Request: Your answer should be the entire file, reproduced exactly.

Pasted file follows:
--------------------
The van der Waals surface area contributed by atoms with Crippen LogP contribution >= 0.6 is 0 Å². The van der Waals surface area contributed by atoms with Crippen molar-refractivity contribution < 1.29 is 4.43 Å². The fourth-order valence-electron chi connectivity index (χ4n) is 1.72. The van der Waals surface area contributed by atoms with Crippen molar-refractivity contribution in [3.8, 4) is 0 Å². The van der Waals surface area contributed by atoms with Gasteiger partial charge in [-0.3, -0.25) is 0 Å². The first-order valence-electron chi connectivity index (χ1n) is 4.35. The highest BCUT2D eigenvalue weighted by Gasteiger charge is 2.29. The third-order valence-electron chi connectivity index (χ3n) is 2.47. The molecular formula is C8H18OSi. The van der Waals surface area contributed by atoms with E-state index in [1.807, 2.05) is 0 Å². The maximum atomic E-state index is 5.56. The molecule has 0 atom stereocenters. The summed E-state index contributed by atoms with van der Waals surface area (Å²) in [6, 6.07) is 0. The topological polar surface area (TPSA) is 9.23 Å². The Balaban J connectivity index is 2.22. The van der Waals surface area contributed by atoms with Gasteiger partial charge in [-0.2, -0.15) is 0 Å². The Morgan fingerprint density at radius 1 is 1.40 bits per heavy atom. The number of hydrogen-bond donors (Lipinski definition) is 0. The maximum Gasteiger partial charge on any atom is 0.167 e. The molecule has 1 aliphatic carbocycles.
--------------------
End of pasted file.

The van der Waals surface area contributed by atoms with Crippen LogP contribution >= 0.6 is 0 Å². The van der Waals surface area contributed by atoms with Crippen molar-refractivity contribution < 1.29 is 4.43 Å². The fourth-order valence-electron chi connectivity index (χ4n) is 1.72. The van der Waals surface area contributed by atoms with Crippen molar-refractivity contribution in [3.8, 4) is 0 Å². The van der Waals surface area contributed by atoms with Gasteiger partial charge in [-0.3, -0.25) is 0 Å². The first-order valence-electron chi connectivity index (χ1n) is 4.35. The highest BCUT2D eigenvalue weighted by Gasteiger charge is 2.29. The third-order valence-electron chi connectivity index (χ3n) is 2.47. The molecular formula is C8H18OSi. The van der Waals surface area contributed by atoms with E-state index in [1.807, 2.05) is 0 Å². The maximum atomic E-state index is 5.56. The molecule has 0 atom stereocenters. The summed E-state index contributed by atoms with van der Waals surface area (Å²) in [6, 6.07) is 0. The topological polar surface area (TPSA) is 9.23 Å². The Balaban J connectivity index is 2.22. The van der Waals surface area contributed by atoms with Gasteiger partial charge in [-0.2, -0.15) is 0 Å². The Morgan fingerprint density at radius 1 is 1.40 bits per heavy atom. The number of hydrogen-bond donors (Lipinski definition) is 0. The maximum Gasteiger partial charge on any atom is 0.167 e. The molecule has 1 aliphatic carbocycles.